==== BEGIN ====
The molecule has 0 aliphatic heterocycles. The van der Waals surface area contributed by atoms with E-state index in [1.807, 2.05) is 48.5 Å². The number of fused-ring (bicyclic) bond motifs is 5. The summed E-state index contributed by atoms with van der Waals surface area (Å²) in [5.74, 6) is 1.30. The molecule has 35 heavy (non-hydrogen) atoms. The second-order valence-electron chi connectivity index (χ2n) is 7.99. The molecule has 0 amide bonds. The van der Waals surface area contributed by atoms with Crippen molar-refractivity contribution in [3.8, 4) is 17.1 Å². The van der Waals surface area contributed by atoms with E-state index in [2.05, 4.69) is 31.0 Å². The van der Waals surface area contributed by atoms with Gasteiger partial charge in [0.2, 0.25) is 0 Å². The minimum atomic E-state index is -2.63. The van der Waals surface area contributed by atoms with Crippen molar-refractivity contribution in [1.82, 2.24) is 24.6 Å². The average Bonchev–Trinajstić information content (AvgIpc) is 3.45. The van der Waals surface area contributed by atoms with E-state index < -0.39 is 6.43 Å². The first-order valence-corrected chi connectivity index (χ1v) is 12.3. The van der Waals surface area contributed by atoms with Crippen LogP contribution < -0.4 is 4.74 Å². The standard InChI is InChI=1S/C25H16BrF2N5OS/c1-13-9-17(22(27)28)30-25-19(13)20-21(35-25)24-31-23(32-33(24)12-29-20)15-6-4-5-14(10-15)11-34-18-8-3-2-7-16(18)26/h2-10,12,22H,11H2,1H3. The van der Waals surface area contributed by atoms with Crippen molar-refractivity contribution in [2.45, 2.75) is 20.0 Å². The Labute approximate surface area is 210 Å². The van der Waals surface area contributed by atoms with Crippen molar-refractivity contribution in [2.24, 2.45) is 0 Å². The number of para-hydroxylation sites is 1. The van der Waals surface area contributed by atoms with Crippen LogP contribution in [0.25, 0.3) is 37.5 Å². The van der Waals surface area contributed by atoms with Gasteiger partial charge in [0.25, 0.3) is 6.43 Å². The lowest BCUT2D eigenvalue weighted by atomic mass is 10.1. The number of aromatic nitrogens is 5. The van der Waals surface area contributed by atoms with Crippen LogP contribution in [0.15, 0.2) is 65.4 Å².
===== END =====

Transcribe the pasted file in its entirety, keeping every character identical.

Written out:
The molecule has 0 aliphatic heterocycles. The van der Waals surface area contributed by atoms with E-state index in [1.807, 2.05) is 48.5 Å². The number of fused-ring (bicyclic) bond motifs is 5. The summed E-state index contributed by atoms with van der Waals surface area (Å²) in [5.74, 6) is 1.30. The molecule has 35 heavy (non-hydrogen) atoms. The second-order valence-electron chi connectivity index (χ2n) is 7.99. The molecule has 0 amide bonds. The van der Waals surface area contributed by atoms with Crippen molar-refractivity contribution in [3.8, 4) is 17.1 Å². The van der Waals surface area contributed by atoms with E-state index in [2.05, 4.69) is 31.0 Å². The van der Waals surface area contributed by atoms with Gasteiger partial charge in [0.2, 0.25) is 0 Å². The minimum atomic E-state index is -2.63. The van der Waals surface area contributed by atoms with Crippen molar-refractivity contribution in [1.82, 2.24) is 24.6 Å². The average Bonchev–Trinajstić information content (AvgIpc) is 3.45. The van der Waals surface area contributed by atoms with E-state index < -0.39 is 6.43 Å². The first-order valence-corrected chi connectivity index (χ1v) is 12.3. The van der Waals surface area contributed by atoms with Crippen LogP contribution < -0.4 is 4.74 Å². The standard InChI is InChI=1S/C25H16BrF2N5OS/c1-13-9-17(22(27)28)30-25-19(13)20-21(35-25)24-31-23(32-33(24)12-29-20)15-6-4-5-14(10-15)11-34-18-8-3-2-7-16(18)26/h2-10,12,22H,11H2,1H3. The van der Waals surface area contributed by atoms with Crippen molar-refractivity contribution in [2.45, 2.75) is 20.0 Å². The Labute approximate surface area is 210 Å². The van der Waals surface area contributed by atoms with Crippen molar-refractivity contribution in [2.24, 2.45) is 0 Å². The number of para-hydroxylation sites is 1. The van der Waals surface area contributed by atoms with Crippen LogP contribution in [0.25, 0.3) is 37.5 Å². The van der Waals surface area contributed by atoms with Gasteiger partial charge in [0.25, 0.3) is 6.43 Å². The lowest BCUT2D eigenvalue weighted by atomic mass is 10.1. The number of aromatic nitrogens is 5. The van der Waals surface area contributed by atoms with Crippen LogP contribution in [0.15, 0.2) is 65.4 Å².